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Ewing’s sarcoma| is a type of bone cancer in children. This information describes Ewing’s sarcoma, its symptoms, diagnosis and possible treatments.
More children than ever are surviving childhood cancer. There are now new and better drugs and treatments. But it remains devastating to hear that your child has cancer, and at times it can feel overwhelming. There are many healthcare professionals and support organisations to help you through this difficult time.
Understanding more about the cancer your child has and the treatments that may be used can often help parents to cope. We hope you find the information here helpful. Your child's specialist will give you more detailed information. If you have any questions it’s important to ask the specialist doctor or nurse who knows your child’s individual situation.
You may also find it helpful to read this information alongside our section on children’s cancers|, which contains more information about cancers in children, their diagnosis and treatment, and the support services available.
Sarcomas are rare types of cancer that develop in the supporting tissues of the body. There are two main types: bone sarcomas| and soft tissue sarcomas|.
Bone sarcomas can develop in any of the bones of the skeleton, but may also develop in the soft tissue near bones.
Soft tissue sarcomas can develop in muscle, fat, blood vessels or any of the other tissues that support, surround and protect the organs of the body.
Ewing’s sarcoma is the second most common primary sarcoma in children and young people. This type of cancer is a bone cancer and most commonly occurs in the long bones, ribs, pelvis and spine (vertebral column).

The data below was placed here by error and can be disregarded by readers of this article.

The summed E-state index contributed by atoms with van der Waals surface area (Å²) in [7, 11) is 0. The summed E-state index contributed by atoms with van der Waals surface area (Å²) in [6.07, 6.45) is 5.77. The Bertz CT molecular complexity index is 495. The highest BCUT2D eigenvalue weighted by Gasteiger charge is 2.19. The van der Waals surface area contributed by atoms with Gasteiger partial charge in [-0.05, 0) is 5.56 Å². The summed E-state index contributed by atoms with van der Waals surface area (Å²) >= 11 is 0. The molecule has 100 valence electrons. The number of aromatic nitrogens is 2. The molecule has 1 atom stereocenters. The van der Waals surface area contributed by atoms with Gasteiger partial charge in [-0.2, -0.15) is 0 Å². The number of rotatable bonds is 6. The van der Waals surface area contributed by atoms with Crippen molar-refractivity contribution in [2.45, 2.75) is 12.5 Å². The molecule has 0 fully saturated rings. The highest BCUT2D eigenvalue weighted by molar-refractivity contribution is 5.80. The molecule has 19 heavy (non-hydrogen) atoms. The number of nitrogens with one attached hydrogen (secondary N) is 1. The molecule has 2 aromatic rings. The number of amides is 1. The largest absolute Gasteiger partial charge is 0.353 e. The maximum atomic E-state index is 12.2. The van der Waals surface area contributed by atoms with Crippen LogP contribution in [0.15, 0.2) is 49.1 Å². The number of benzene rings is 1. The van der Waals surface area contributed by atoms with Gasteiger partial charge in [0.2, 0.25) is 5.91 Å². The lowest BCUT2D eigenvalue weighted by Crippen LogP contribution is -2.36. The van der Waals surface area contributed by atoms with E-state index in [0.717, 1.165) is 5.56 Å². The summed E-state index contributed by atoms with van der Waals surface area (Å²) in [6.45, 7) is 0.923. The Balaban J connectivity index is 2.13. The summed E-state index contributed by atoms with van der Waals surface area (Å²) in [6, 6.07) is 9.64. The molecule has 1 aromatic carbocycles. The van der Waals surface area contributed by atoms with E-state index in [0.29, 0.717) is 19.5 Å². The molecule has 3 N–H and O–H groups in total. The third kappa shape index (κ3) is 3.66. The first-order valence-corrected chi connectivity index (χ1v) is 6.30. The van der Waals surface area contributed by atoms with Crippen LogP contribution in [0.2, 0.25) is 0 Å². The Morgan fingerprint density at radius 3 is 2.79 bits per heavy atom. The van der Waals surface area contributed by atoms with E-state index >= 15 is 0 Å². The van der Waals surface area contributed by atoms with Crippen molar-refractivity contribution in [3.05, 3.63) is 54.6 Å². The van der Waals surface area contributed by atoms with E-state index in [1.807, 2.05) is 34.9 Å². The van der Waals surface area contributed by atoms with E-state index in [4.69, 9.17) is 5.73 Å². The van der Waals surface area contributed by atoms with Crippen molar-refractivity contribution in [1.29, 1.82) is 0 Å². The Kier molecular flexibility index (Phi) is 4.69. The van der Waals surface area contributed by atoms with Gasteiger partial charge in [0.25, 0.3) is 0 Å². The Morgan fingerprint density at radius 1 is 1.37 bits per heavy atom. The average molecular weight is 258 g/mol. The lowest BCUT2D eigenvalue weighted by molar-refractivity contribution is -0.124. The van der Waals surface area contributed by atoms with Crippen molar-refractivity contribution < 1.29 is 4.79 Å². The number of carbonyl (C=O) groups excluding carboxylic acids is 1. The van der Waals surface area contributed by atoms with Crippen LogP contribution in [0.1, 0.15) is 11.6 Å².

Fewer than 30 children in the UK develop Ewing’s sarcoma each year. It usually occurs in the teenage years, and is more common in boys.
Although Ewing's sarcoma is a type of bone cancer, it can also occur very rarely in the soft tissues. This is called extraosseous Ewing's sarcoma. Another type of Ewing’s sarcoma is a primitive neuroectodermal tumour (PNET). These can be found in either the bone or soft tissue.
The exact causes of primary bone cancer are unknown. The development of Ewing’s sarcoma may be related in some way to times of rapid bone growth, which may explain why more cases are seen in teenagers. Like other cancers, it’s not infectious and cannot be passed on to other people.
Pain| is the most common symptom of bone cancer. However, symptoms may vary depending on the position and size of the cancer. There may be some swelling in the affected area if the tumour is close to the surface of the body and it may become tender to touch. Bone cancer is sometimes discovered when a bone that has been weakened by cancer breaks after the child has a minor fall or accident.
Usually you begin by seeing your GP, who will examine your child and may arrange tests or x rays. If a sarcoma is suspected, your GP should refer your child directly to a specialist hospital or bone tumour centre. A variety of tests and investigations| are needed to diagnose Ewing’s sarcoma, including an x-ray of the painful part of the bone, a chest x-ray and a blood test. A specialist doctor will remove a small piece of the tumour to look at under a microscope (biopsy). Other tests such as a PET scan, a bone marrow biopsy, and an MRI or CT scan may also be done.
Any tests and investigations that your child needs will be explained to you.